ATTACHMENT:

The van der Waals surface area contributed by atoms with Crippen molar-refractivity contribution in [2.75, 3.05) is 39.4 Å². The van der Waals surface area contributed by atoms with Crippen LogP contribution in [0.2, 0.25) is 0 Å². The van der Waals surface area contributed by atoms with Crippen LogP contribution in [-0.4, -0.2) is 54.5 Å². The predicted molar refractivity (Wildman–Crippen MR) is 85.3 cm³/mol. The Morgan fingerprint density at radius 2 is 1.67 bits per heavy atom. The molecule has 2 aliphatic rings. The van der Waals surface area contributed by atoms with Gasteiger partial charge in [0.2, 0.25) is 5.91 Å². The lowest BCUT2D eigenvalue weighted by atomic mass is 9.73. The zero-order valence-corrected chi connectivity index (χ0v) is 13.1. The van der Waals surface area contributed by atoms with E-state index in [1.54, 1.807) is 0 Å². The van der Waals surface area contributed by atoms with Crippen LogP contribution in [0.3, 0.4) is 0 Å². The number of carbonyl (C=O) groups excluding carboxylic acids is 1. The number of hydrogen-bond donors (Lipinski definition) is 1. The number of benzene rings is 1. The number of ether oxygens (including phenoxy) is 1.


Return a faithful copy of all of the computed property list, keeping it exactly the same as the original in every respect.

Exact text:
The van der Waals surface area contributed by atoms with Crippen molar-refractivity contribution in [2.75, 3.05) is 39.4 Å². The van der Waals surface area contributed by atoms with Crippen LogP contribution in [0.2, 0.25) is 0 Å². The van der Waals surface area contributed by atoms with Crippen LogP contribution in [-0.4, -0.2) is 54.5 Å². The predicted molar refractivity (Wildman–Crippen MR) is 85.3 cm³/mol. The Morgan fingerprint density at radius 2 is 1.67 bits per heavy atom. The molecule has 2 aliphatic rings. The van der Waals surface area contributed by atoms with Gasteiger partial charge in [0.2, 0.25) is 5.91 Å². The lowest BCUT2D eigenvalue weighted by atomic mass is 9.73. The zero-order valence-corrected chi connectivity index (χ0v) is 13.1. The van der Waals surface area contributed by atoms with E-state index in [1.54, 1.807) is 0 Å². The van der Waals surface area contributed by atoms with Crippen LogP contribution in [0.3, 0.4) is 0 Å². The number of carbonyl (C=O) groups excluding carboxylic acids is 1. The number of hydrogen-bond donors (Lipinski definition) is 1. The number of benzene rings is 1. The number of ether oxygens (including phenoxy) is 1.